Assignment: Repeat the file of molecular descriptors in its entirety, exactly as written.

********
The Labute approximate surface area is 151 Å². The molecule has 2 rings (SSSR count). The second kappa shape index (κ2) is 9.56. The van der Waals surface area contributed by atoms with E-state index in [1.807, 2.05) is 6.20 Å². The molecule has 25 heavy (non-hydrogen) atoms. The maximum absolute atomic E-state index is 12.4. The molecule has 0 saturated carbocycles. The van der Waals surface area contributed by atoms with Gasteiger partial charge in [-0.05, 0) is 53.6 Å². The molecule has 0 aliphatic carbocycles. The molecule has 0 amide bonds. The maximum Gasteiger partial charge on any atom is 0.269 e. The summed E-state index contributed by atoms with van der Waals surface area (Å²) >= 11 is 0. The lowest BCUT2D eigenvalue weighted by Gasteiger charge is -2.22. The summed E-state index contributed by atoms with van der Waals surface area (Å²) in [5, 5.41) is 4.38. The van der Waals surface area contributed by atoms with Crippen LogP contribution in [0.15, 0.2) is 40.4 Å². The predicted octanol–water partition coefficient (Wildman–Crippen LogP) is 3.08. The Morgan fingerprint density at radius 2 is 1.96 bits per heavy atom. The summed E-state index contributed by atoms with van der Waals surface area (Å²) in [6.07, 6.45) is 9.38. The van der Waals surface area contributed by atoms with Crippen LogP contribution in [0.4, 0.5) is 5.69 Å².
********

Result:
The Labute approximate surface area is 151 Å². The molecule has 2 rings (SSSR count). The second kappa shape index (κ2) is 9.56. The van der Waals surface area contributed by atoms with E-state index in [1.807, 2.05) is 6.20 Å². The molecule has 25 heavy (non-hydrogen) atoms. The maximum absolute atomic E-state index is 12.4. The molecule has 0 saturated carbocycles. The van der Waals surface area contributed by atoms with Gasteiger partial charge in [-0.05, 0) is 53.6 Å². The molecule has 0 aliphatic carbocycles. The molecule has 0 amide bonds. The maximum Gasteiger partial charge on any atom is 0.269 e. The summed E-state index contributed by atoms with van der Waals surface area (Å²) >= 11 is 0. The lowest BCUT2D eigenvalue weighted by Gasteiger charge is -2.22. The summed E-state index contributed by atoms with van der Waals surface area (Å²) in [5, 5.41) is 4.38. The van der Waals surface area contributed by atoms with Crippen LogP contribution in [0.15, 0.2) is 40.4 Å². The predicted octanol–water partition coefficient (Wildman–Crippen LogP) is 3.08. The Morgan fingerprint density at radius 2 is 1.96 bits per heavy atom. The summed E-state index contributed by atoms with van der Waals surface area (Å²) in [6.07, 6.45) is 9.38. The van der Waals surface area contributed by atoms with Crippen LogP contribution in [0.4, 0.5) is 5.69 Å².